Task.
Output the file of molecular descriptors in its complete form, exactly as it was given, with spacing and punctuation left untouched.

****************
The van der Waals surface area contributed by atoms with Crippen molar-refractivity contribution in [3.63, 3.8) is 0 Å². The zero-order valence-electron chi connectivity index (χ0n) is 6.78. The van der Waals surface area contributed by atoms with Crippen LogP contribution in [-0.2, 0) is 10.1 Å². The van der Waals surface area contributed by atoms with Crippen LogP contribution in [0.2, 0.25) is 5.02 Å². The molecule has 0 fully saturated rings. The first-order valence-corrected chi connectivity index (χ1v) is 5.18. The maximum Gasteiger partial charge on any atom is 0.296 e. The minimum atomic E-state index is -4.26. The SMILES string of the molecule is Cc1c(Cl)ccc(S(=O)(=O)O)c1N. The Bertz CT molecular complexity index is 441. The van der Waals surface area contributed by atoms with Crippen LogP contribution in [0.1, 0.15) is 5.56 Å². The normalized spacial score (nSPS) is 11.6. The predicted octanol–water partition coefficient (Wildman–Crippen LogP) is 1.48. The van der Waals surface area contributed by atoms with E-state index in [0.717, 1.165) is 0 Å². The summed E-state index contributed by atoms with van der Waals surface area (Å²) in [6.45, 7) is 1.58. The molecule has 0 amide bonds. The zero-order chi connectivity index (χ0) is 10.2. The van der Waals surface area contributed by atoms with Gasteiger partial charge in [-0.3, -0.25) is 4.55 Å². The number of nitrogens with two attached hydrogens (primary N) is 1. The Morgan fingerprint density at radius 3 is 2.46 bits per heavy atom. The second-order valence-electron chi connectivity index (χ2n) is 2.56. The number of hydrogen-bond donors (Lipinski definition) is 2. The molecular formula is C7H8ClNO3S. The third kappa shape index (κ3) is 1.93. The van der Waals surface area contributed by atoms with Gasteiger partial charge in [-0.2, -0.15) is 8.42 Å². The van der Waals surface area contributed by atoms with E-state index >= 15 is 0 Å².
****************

The van der Waals surface area contributed by atoms with Crippen molar-refractivity contribution in [3.63, 3.8) is 0 Å². The zero-order valence-electron chi connectivity index (χ0n) is 6.78. The van der Waals surface area contributed by atoms with Crippen LogP contribution in [-0.2, 0) is 10.1 Å². The van der Waals surface area contributed by atoms with Crippen LogP contribution in [0.2, 0.25) is 5.02 Å². The molecule has 0 fully saturated rings. The first-order valence-corrected chi connectivity index (χ1v) is 5.18. The maximum Gasteiger partial charge on any atom is 0.296 e. The minimum atomic E-state index is -4.26. The SMILES string of the molecule is Cc1c(Cl)ccc(S(=O)(=O)O)c1N. The Bertz CT molecular complexity index is 441. The van der Waals surface area contributed by atoms with Crippen LogP contribution in [0.1, 0.15) is 5.56 Å². The normalized spacial score (nSPS) is 11.6. The predicted octanol–water partition coefficient (Wildman–Crippen LogP) is 1.48. The van der Waals surface area contributed by atoms with E-state index in [0.717, 1.165) is 0 Å². The summed E-state index contributed by atoms with van der Waals surface area (Å²) in [6.45, 7) is 1.58. The molecule has 0 amide bonds. The zero-order chi connectivity index (χ0) is 10.2. The van der Waals surface area contributed by atoms with Gasteiger partial charge in [-0.3, -0.25) is 4.55 Å². The number of nitrogens with two attached hydrogens (primary N) is 1. The Morgan fingerprint density at radius 3 is 2.46 bits per heavy atom. The second-order valence-electron chi connectivity index (χ2n) is 2.56. The number of hydrogen-bond donors (Lipinski definition) is 2. The molecular formula is C7H8ClNO3S. The third kappa shape index (κ3) is 1.93. The van der Waals surface area contributed by atoms with Gasteiger partial charge in [-0.2, -0.15) is 8.42 Å². The van der Waals surface area contributed by atoms with E-state index >= 15 is 0 Å².